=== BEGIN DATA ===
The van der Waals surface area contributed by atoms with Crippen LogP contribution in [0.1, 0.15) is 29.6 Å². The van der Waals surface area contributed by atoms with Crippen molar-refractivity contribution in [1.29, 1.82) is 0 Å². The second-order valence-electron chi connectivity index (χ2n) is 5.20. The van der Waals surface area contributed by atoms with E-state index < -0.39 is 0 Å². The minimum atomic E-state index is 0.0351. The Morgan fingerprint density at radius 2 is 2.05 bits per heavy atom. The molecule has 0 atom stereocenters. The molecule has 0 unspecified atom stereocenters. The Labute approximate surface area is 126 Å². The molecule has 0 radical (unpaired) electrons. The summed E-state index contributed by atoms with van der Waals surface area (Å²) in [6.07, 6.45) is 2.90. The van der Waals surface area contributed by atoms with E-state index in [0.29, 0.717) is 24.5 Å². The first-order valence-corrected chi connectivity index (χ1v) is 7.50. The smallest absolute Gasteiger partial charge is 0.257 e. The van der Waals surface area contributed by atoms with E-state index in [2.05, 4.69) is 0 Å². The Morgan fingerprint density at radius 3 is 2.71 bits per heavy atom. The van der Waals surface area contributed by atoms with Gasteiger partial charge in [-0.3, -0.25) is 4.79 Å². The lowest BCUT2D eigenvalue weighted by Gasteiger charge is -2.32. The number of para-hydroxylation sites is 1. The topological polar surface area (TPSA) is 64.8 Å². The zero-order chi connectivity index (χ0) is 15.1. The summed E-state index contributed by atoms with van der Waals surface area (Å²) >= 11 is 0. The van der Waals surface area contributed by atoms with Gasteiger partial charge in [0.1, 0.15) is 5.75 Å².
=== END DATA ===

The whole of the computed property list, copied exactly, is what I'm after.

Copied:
The van der Waals surface area contributed by atoms with Crippen LogP contribution in [0.1, 0.15) is 29.6 Å². The van der Waals surface area contributed by atoms with Crippen molar-refractivity contribution in [1.29, 1.82) is 0 Å². The second-order valence-electron chi connectivity index (χ2n) is 5.20. The van der Waals surface area contributed by atoms with E-state index < -0.39 is 0 Å². The minimum atomic E-state index is 0.0351. The Morgan fingerprint density at radius 2 is 2.05 bits per heavy atom. The molecule has 0 atom stereocenters. The molecule has 0 unspecified atom stereocenters. The Labute approximate surface area is 126 Å². The molecule has 0 radical (unpaired) electrons. The summed E-state index contributed by atoms with van der Waals surface area (Å²) in [6.07, 6.45) is 2.90. The van der Waals surface area contributed by atoms with E-state index in [0.29, 0.717) is 24.5 Å². The first-order valence-corrected chi connectivity index (χ1v) is 7.50. The smallest absolute Gasteiger partial charge is 0.257 e. The van der Waals surface area contributed by atoms with E-state index in [2.05, 4.69) is 0 Å². The Morgan fingerprint density at radius 3 is 2.71 bits per heavy atom. The van der Waals surface area contributed by atoms with Gasteiger partial charge in [-0.3, -0.25) is 4.79 Å². The lowest BCUT2D eigenvalue weighted by Gasteiger charge is -2.32. The number of para-hydroxylation sites is 1. The topological polar surface area (TPSA) is 64.8 Å². The zero-order chi connectivity index (χ0) is 15.1. The summed E-state index contributed by atoms with van der Waals surface area (Å²) >= 11 is 0. The van der Waals surface area contributed by atoms with Gasteiger partial charge in [0.1, 0.15) is 5.75 Å².